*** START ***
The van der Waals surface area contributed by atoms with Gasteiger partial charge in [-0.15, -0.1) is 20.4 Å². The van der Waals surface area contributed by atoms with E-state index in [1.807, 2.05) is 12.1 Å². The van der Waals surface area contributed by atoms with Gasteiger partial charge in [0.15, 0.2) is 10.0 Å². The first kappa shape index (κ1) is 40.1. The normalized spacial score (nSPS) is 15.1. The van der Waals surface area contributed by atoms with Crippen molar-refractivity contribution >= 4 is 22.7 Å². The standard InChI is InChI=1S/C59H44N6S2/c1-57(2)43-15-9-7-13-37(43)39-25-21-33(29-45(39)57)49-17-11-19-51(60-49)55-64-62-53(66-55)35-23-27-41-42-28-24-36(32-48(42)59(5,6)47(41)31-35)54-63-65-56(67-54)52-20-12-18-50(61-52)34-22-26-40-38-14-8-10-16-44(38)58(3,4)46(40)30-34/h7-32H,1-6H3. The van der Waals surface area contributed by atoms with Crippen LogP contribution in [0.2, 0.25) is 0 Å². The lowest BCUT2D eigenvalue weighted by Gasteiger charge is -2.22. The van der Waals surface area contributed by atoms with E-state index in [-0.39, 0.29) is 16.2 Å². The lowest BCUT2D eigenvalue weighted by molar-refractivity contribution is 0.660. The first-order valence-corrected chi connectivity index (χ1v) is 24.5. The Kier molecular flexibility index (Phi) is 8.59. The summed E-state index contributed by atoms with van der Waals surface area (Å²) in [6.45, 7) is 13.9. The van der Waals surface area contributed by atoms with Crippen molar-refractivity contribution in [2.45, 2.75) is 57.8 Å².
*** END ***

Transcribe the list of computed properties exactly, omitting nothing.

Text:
The van der Waals surface area contributed by atoms with Gasteiger partial charge in [-0.15, -0.1) is 20.4 Å². The van der Waals surface area contributed by atoms with E-state index in [1.807, 2.05) is 12.1 Å². The van der Waals surface area contributed by atoms with Gasteiger partial charge in [0.15, 0.2) is 10.0 Å². The first kappa shape index (κ1) is 40.1. The normalized spacial score (nSPS) is 15.1. The van der Waals surface area contributed by atoms with Crippen molar-refractivity contribution >= 4 is 22.7 Å². The standard InChI is InChI=1S/C59H44N6S2/c1-57(2)43-15-9-7-13-37(43)39-25-21-33(29-45(39)57)49-17-11-19-51(60-49)55-64-62-53(66-55)35-23-27-41-42-28-24-36(32-48(42)59(5,6)47(41)31-35)54-63-65-56(67-54)52-20-12-18-50(61-52)34-22-26-40-38-14-8-10-16-44(38)58(3,4)46(40)30-34/h7-32H,1-6H3. The van der Waals surface area contributed by atoms with Crippen LogP contribution in [0.2, 0.25) is 0 Å². The lowest BCUT2D eigenvalue weighted by Gasteiger charge is -2.22. The van der Waals surface area contributed by atoms with E-state index in [-0.39, 0.29) is 16.2 Å². The lowest BCUT2D eigenvalue weighted by molar-refractivity contribution is 0.660. The first-order valence-corrected chi connectivity index (χ1v) is 24.5. The Kier molecular flexibility index (Phi) is 8.59. The summed E-state index contributed by atoms with van der Waals surface area (Å²) in [6.45, 7) is 13.9. The van der Waals surface area contributed by atoms with Crippen molar-refractivity contribution in [2.45, 2.75) is 57.8 Å².